Just as the Civil War modernized the economy, it modernized culture, even if its effects took time to manifest themselves. (One of the great novels resulting from the war, The Adventures of Huckleberry Finn, was not published until 1884.) It eroded Victorian habits of feeling and sentimentality. As Edmund Wilson argued, the war chastened American language, making it sharper, more concise, more pungent. The war stripped away illusions. This scourging was accelerated by a flourishing new medium: photography.
Photography complemented—and competed with—old discursive methods of verbal description by bringing a visceral immediacy to an audience avid for images. Photographic images became the connective tissue binding the home front to the combat zone. And in a society anxious about its very survival, portraits of statesmen and generals provided reassuring testimony of steadfast character; Lincoln used photography to assert his leadership over a fractious polity. When Mathew Brady exhibited “The Dead of Antietam” in the fall of 1862, the horror and pity of war disoriented Americans. Sensation was replacing rationality in the public’s mind.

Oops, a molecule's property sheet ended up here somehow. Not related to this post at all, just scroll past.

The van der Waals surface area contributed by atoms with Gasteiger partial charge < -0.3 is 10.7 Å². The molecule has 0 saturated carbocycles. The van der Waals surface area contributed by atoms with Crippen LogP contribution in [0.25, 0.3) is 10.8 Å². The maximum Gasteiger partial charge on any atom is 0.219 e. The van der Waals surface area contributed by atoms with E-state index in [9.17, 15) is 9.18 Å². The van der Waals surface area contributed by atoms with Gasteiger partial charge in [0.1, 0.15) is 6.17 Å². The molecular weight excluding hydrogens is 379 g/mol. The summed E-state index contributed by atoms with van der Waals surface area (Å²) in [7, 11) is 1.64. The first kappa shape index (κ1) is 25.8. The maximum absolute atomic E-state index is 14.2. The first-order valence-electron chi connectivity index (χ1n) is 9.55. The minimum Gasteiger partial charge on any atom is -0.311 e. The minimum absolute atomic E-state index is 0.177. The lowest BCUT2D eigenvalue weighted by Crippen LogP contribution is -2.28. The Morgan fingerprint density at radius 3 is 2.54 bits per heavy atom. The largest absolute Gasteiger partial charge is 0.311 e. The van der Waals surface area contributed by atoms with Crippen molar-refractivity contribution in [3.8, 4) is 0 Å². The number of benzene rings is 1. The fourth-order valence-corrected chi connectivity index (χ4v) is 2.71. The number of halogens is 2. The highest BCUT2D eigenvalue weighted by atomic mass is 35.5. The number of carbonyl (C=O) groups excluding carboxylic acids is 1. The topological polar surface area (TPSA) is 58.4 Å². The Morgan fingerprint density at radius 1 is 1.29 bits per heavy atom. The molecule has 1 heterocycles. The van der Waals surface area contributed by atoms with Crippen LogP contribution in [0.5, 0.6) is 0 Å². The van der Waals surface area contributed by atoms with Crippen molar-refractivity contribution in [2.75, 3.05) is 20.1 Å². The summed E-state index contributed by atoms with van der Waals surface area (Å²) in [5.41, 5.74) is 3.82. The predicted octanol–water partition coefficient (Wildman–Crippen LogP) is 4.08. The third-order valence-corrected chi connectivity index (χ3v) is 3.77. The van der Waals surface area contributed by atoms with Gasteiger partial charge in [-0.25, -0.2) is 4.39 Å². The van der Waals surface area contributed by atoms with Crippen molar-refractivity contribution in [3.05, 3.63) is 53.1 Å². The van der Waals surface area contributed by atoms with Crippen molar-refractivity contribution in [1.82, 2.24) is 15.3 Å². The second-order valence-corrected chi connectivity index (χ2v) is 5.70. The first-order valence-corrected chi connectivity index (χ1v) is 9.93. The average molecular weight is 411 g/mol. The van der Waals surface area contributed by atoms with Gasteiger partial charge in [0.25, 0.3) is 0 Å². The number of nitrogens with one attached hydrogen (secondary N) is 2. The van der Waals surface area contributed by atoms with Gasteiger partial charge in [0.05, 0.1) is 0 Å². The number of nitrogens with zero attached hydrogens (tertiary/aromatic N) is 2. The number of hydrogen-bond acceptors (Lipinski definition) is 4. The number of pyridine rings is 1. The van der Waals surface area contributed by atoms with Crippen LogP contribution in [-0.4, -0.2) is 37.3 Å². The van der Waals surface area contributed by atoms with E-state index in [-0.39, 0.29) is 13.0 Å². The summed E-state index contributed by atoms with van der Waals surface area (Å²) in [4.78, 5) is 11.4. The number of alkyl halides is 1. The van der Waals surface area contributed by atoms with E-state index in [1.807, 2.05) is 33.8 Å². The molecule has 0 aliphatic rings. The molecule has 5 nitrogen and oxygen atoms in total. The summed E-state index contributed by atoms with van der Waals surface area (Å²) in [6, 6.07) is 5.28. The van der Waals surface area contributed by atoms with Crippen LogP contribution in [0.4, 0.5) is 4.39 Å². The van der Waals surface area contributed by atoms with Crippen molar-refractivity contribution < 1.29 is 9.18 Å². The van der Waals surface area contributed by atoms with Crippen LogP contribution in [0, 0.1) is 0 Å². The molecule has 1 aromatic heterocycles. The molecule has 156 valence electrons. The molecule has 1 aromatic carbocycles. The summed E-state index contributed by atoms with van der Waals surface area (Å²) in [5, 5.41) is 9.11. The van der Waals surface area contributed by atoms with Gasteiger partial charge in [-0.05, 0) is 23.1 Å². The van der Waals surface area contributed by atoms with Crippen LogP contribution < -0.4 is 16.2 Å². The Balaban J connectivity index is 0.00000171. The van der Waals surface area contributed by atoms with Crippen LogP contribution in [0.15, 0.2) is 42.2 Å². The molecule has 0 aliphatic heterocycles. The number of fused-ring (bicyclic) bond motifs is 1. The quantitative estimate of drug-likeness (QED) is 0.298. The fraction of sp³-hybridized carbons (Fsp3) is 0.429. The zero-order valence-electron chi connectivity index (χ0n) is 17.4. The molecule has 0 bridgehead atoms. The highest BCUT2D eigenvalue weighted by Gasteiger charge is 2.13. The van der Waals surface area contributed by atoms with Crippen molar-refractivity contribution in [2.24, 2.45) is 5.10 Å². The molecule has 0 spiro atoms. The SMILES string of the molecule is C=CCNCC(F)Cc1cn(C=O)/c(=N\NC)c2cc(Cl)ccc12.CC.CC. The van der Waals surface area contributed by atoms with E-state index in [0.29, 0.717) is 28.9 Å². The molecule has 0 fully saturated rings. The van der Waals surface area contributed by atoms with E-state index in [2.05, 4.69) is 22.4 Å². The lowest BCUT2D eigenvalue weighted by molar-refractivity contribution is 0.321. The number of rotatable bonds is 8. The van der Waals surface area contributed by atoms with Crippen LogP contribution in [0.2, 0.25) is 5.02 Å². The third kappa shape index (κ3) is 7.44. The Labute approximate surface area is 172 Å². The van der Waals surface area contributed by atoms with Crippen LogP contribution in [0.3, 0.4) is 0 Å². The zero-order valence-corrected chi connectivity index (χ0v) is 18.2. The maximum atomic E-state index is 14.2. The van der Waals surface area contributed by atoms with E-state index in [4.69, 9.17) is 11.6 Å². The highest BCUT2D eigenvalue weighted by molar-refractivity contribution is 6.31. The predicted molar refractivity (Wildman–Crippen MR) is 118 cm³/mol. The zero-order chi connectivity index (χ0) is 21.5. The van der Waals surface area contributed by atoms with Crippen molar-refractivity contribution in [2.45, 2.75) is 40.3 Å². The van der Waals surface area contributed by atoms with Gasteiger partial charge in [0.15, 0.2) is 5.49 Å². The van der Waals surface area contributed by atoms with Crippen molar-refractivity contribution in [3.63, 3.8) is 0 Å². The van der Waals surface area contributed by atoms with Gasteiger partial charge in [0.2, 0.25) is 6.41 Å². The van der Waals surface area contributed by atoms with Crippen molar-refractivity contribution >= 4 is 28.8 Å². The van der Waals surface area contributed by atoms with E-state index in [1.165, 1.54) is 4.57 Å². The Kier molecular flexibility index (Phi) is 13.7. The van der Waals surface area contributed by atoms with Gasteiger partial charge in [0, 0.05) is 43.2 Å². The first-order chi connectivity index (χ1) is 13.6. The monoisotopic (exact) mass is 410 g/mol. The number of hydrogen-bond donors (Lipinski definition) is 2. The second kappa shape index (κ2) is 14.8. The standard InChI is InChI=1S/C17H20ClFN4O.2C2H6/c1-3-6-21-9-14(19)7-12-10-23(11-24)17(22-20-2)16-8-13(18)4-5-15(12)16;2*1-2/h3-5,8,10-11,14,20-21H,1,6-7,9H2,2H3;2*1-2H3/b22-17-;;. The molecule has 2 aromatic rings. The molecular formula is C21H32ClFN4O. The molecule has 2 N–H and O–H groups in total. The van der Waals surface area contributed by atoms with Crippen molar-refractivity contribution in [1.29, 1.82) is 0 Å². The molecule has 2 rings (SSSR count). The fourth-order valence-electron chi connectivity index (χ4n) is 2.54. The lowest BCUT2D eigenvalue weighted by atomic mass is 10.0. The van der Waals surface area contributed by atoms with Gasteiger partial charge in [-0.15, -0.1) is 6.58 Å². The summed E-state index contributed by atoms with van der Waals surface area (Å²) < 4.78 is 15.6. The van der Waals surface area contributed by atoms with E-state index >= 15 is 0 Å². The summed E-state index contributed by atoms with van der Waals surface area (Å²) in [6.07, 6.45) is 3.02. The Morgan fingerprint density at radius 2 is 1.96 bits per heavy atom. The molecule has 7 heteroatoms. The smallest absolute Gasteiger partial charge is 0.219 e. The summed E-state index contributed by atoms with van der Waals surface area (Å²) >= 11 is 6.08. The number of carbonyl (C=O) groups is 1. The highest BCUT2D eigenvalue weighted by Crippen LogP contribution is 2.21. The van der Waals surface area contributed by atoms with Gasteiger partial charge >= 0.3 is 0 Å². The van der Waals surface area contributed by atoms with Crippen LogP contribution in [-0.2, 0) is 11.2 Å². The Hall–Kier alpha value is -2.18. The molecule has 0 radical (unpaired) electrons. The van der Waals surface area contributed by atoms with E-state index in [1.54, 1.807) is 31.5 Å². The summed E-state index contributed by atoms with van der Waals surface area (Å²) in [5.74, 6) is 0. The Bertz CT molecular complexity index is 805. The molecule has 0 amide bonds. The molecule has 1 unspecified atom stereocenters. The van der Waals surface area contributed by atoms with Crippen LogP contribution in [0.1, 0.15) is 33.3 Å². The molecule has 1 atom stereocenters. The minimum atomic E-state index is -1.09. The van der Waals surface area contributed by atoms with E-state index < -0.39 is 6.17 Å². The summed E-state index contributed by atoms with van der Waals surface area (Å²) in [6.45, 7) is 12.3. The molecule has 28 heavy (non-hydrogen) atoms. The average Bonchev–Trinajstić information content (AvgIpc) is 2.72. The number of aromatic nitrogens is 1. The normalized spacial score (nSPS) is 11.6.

In the writings from The Atlantic and photographs from the National Portrait Gallery in the pages that follow, one can see a people grappling to make sense of life in the cauldron of war. And one can see, in hesitant and undeveloped ways, the emergence of the modern United States of America.
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